Severe Perkinsea infections may be responsible for a significant number of frog die-offs
A emerging disease has been identified as another possible cause for amphibian die-offs, according to the U.S. Geological Survey. Scientists already know that chytridiomycosis and the ranavirus are linked to frog population declines worldwide.
The U.S. Forest Service started dragging its feet on protecting lynx ever since the wild cat was designated as a threatened species in 2000, and that pattern continues to this day. The Center for Biological Diversity has released a document suggesting that the agency’s Northern Rockies office dawdled for eight months working on a routine biological assessment that is often done in just a few weeks.
Agency’s move could violate federal environmental laws
A little more than a year after determining that greenhouse gas emissions from aircraft are a threat to public health, the EPA has stopped working on developing new standards for the air industry.
That’s not surprising, given that the Trump administration has sought to undermine nearly every rule set to limit heat-trapping pollution, but environmental advocates with the Center for Biological Diversity want to know more about the latest step backward by the EPA. Continue reading “EPA stops work on airline emissions standards”→
From the marketplace out into the fields and forests, late summer brings a last flush of colorful blooms. Make sure to get out a few more times before the monochromatic days of fall and winter come along. Not that there’s anything wrong with a crystalline or wet world of white and gray, but it’s nice to tank up on some of summer’s energy when you can. These are some of my favorite end-of-season images from last year, taken at the Brunnenmarkt in Vienna, the Austrian Alps and the canyon country of southern France.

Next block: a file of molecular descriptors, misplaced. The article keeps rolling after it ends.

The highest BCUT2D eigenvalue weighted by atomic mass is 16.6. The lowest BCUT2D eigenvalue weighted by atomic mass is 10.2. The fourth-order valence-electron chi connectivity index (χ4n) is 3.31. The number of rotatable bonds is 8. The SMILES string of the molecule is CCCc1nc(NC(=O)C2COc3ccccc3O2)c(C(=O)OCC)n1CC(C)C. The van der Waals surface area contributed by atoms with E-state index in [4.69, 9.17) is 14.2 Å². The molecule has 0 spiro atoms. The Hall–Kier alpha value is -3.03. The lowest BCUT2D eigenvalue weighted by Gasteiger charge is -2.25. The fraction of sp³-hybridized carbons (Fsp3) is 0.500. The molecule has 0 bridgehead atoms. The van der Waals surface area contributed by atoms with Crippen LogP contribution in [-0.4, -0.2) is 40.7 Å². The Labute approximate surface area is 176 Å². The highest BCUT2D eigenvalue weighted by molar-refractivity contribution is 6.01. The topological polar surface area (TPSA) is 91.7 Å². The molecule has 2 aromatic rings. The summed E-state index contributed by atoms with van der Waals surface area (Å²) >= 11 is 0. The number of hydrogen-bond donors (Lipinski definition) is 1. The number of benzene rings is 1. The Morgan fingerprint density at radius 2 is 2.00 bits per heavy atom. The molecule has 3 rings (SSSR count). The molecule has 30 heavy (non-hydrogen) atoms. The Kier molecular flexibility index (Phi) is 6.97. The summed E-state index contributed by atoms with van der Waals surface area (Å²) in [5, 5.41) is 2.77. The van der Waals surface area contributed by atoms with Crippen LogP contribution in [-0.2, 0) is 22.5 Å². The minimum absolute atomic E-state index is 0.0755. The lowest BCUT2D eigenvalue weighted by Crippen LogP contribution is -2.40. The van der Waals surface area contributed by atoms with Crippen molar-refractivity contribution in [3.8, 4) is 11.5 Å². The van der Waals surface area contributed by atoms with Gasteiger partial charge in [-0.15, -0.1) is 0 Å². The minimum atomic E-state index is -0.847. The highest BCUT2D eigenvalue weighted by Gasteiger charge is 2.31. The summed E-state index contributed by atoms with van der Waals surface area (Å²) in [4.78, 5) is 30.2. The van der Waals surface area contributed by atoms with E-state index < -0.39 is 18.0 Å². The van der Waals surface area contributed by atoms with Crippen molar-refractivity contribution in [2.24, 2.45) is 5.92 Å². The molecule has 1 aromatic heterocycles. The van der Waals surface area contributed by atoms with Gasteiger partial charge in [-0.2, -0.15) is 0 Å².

The growth of wildfires in the West could double the amount of sediment moving through the region’s rivers, U.S. Geological researchers found in a new study. Increased sediments can affect both water quality and the amount of water available for communities.
The USGS scientists analyzed a collection of climate, fire and erosion models for 471 large watersheds throughout the western U.S. They found that by 2050, the amount of sediment in more than one-third of watersheds could at least double. In nearly nine-tenths of the watersheds, sedimentation is projected to increase by more than 10 percent.
Ocean biologists are starting to learn about the world’s largest fish, and the information should help efforts to protect endangered whale sharks.
Giant whale sharks, up to 60 feet long, feed mostly on tiny drifting animals and small fish like sardines. To find enough food, they endlessly cruise vast reaches of ocean to find dense swarms of prey. The learn more, scientists have been tracking the whale sharks in the eastern tropical Pacific, finding that they spend most of their time along ocean fronts, which are dynamic boundaries of cold and warm water masses that stimulate life. Continue reading “New study reveals whale shark secrets”→
Can’t let summer end without posting a wildflower set, so here are few shots taken the last few months, from high mountain pastures in the Alps to the banks of the Danube River in downtown Vienna. A couple of the images include insects, and I’m always amazed to see how the diversity of bugs increases dramatically as you get a few miles away from agricultural areas where pesticides are used heavily. We may not think about bugs very much, and yes, some of them are pests, but we will miss them when they are gone.